At event in Fort Worth’s 76104, volunteers give out food and medical screenings

·5 min read

Lena Wilson, 7, and her little brother, Tres Wilson, 5, stepped up into the white van, emblazoned on the side with a green University of North Texas Health Science Center logo.

The back of the ordinary-looking vehicle wasn’t what the two expected — there was a long cushy seat decorated with drawings of owls and other animals, and a UNT medical professor sat across from them, in front of a blue sheet that covered the two front seats. Lena felt “like I was at a farm,” as she later described giddily. The light inside the mobile exam room went off after a few seconds, and the doctor, Abe Clark, began the eye test.

He held up a device called a plusoptic refractometer, almost like an iPad with its big screen, except on one side there was a large black smiley face that jutted outward. It lit up red for a few seconds, taking scans of their eyes with infrared cameras.

The kids, who live in Mansfield, didn’t know what the doctor was measuring, or why they were asked to look at the friendly face looking back at them. But their mother, 32-year-old Brooke Wilson, did, and she was happy at the end of the exam when the lights came up and Clark informed them they passed.

Some time after the exam, Lena and Tres stood out in front of the Baker Chapel AME Church in Fort Worth, where a large event was unfolding that included free food and water distribution as well as voter registration and various health screenings.

The two were excited and filled with energy, not like they just got out of a medical appointment. They wore the free green sunglasses they were given.

When asked how it felt to pass the eye exam, Tres shouted out with happiness, “Healthy! I feel like I’m healthy!”

Brooke, who’s married to Baker Chapel AME Pastor the Rev. Melvin Wilson Jr., said the kids have had their eyes screened twice before with a pediatrician. But it was nice to have them tested once more.

“It’s amazing, especially to have it free, you don’t have to go through an insurance claim or anything like that,” she said. “I think it’s beautiful.”

The event on Saturday was about helping a community and a ZIP code that has faced hardships, from the impact of the COVID pandemic to the historic winter storms in February that swept through the region and left many without working electricity and water.

The 76104 ZIP code, which encompasses the church and its surrounding neighborhood close to downtown, has the lowest average life-expectancy in Texas, at 66.7 years, according to a UT Southwestern study. A Star-Telegram series explored the factors that drive this inequality, including the high cost and limited access to quality healthcare. There are also few grocery stores nearby, but plenty of convenience stores and fast-food restaurants.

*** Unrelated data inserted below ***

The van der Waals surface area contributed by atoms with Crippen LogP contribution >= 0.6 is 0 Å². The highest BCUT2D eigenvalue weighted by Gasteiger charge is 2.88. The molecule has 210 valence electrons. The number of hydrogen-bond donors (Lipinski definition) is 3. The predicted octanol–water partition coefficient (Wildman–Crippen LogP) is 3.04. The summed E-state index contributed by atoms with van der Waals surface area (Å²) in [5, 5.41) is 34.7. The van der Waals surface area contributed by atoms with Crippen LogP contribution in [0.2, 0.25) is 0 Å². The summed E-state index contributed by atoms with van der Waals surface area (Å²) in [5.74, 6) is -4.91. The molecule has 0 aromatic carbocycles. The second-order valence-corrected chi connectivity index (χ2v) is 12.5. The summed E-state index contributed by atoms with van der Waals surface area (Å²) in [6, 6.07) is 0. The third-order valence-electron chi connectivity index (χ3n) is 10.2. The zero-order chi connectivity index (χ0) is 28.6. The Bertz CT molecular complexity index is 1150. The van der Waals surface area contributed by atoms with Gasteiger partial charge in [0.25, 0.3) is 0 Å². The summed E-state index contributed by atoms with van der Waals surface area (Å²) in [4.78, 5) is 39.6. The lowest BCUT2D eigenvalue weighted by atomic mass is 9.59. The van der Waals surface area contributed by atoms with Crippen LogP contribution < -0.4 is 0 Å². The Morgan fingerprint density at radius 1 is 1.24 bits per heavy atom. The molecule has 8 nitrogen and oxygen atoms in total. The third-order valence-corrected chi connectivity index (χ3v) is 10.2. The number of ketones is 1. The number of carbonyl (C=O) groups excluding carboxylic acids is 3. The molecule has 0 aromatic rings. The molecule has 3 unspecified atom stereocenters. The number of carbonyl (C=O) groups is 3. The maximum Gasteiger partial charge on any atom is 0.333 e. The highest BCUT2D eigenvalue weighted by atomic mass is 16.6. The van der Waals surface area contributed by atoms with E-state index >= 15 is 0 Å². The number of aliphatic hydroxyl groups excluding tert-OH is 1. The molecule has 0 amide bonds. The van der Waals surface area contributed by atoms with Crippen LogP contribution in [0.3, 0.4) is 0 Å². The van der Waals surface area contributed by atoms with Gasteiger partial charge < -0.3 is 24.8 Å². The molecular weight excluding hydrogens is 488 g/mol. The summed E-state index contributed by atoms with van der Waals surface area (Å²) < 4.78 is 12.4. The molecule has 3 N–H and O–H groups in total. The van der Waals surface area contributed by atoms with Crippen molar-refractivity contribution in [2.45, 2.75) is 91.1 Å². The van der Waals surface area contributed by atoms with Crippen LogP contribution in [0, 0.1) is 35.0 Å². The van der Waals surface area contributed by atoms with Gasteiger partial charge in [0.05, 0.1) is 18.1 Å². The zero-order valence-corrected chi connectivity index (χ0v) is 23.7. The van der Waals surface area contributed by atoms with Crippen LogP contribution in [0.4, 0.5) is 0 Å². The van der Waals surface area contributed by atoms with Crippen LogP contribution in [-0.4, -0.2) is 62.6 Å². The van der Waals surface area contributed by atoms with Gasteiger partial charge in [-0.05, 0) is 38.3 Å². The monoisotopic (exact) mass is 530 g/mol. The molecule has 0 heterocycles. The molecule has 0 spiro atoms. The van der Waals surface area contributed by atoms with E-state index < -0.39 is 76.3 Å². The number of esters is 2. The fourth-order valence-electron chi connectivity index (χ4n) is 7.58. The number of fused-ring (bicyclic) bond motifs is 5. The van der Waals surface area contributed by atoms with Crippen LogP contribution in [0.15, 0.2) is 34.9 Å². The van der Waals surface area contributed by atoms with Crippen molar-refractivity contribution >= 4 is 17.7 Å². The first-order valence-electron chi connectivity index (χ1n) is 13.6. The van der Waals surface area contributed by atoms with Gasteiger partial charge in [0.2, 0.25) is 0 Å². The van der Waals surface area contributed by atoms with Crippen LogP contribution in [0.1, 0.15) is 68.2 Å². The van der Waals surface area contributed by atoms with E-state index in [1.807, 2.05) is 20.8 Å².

Cars continued pulling through the church lot on Saturday during the event that ran from 10 a.m. to 4 p.m., and organizers were expecting to give away all of the boxes of food and water — enough for 200 cars — before the end. Baker Chapel AME has been doing the food giveaways every other Saturday since the storms passed, in partnership with the Community Food Bank. This weekend’s event, however, was the first day they partnered with other organizations like UNT and My Health My Resources of Tarrant County.

The Rev. Melvin Wilson Jr. of Baker Chapel AME in Fort Worth, TX loads a box of food into a car on Saturday. He said the church has been giving out free food and water, in partnership with Community Food Bank, since the historic winter storms passed in February.
The Rev. Melvin Wilson Jr. of Baker Chapel AME in Fort Worth, TX loads a box of food into a car on Saturday. He said the church has been giving out free food and water, in partnership with Community Food Bank, since the historic winter storms passed in February.

Donnetta Jackson, 66, was sitting in an SUV that pulled up on Saturday. As volunteers loaded Propel water and boxes of food like eggs into the vehicle, Jackson said she does the same thing for her church with a pantry.

Events like this, she said, “help us help someone else.”

“We have a lot of homeless people over here,” she said. “When I pick it up, I even give to them.”

Fewer people on Saturday were using the free health screenings, as Lena and Tres were the only two patients in the UNT eye exam as of around noon. At another station, also run by UNT, doctors were prepared to measure children’s height, weight and body mass index, or BMI, so they could see if they were at risk for obesity-related conditions like diabetes. No one had come to that station either by that time.

Clark, the UNT professor, said the UNT Health Science Center’s North Texas Eye Research Institute has so far screened the eyes of 12,000 kids for free. They have come to community events and gone into Fort Worth schools to do eye exams.

“These refractometers were purchased by community donations,” he said of the six machines that cost $6,000 apiece. “The community’s been great at supporting our program.”

The Rev. Melvin Wilson Jr. said he was impacted by the Star-Telegram 76104 series, and it led a group of pastors including himself to form Team 76104. They meet weekly on Thursdays to brainstorm ways to help the community thrive.

The articles, he said, were “a call to action” to unite different groups working toward a common goal. That’s what was happening on Saturday, he said.

“I think what it showed is the fact that we have all of these resources ... but not all in a concerted effort,” the AME pastor said. “So when we are doing something, we make sure to bring it up.”

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